The “stranger” as defined by Montaigne’s essay is the Europeans who ignorantly consider their society to be the center and apex. To the cannibalistic natives who operate a society that is much more primitive than the Europeans and who are concerned with the mere rudimentary aspects of life, the European society is peculiar. The Europeans “consent to obey a boy” (p.240) and have extreme social injustice where “...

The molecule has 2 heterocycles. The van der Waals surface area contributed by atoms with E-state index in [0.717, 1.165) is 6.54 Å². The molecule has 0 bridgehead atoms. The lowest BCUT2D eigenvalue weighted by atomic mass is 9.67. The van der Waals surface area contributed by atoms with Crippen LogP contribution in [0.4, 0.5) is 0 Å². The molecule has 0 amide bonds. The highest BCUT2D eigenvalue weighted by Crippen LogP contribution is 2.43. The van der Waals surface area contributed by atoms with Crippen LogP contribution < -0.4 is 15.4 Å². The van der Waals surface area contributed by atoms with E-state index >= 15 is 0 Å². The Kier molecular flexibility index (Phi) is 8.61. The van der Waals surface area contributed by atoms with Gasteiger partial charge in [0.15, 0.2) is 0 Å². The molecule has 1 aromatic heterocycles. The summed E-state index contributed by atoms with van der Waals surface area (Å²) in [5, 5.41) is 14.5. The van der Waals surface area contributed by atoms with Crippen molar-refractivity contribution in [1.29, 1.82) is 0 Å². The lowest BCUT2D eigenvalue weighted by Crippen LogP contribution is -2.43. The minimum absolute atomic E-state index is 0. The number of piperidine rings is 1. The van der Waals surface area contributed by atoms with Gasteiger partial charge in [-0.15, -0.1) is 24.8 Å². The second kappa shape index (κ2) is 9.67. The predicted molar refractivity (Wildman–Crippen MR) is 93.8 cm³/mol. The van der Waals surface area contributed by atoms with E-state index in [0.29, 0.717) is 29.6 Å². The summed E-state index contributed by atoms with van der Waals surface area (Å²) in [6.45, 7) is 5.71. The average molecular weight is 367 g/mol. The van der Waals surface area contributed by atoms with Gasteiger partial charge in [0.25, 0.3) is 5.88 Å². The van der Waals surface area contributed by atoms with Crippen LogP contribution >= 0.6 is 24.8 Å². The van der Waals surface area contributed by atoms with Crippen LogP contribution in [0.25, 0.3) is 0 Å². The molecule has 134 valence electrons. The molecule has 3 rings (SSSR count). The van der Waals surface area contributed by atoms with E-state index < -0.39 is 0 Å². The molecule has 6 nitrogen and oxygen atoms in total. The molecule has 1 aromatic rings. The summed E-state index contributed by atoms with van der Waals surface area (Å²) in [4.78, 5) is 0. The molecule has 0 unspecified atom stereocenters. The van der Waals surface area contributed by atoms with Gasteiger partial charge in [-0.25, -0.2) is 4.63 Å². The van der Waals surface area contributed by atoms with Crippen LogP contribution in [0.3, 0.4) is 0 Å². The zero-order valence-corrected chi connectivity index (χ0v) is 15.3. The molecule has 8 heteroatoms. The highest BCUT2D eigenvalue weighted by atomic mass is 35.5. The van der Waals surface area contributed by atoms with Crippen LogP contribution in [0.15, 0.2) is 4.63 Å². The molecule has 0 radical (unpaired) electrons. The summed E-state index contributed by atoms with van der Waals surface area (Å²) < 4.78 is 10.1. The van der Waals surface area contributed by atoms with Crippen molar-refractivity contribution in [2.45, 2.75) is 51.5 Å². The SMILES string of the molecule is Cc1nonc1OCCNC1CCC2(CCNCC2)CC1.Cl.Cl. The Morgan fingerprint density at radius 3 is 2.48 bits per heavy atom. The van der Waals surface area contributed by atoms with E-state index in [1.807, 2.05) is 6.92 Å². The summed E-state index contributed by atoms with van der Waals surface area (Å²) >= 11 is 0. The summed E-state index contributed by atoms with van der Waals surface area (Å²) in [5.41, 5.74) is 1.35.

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...er” becomes the Barbarians. If the strangers were the Cannibals, then the status quo of the French society is preserved and the cannibalistic behaviors of the foreigners become unconventional. This is assuming the belief that the Europeans are the norm. By identifying the “self” and the “other”, he first sets the differences between the two and then blurs them to state that the universal human posses characteristics of both societies and that one is not necessarily more civilized than the other. As the essay progresses, the coming together of the Barbarian and the European suggests that the Cannibals are closer to the operations of Nature but will eventually progress toward the same society structure as the one present in Europe. He therefore addresses the universal human by examining both societies but not offering an absolute standard for which is more barbaric.
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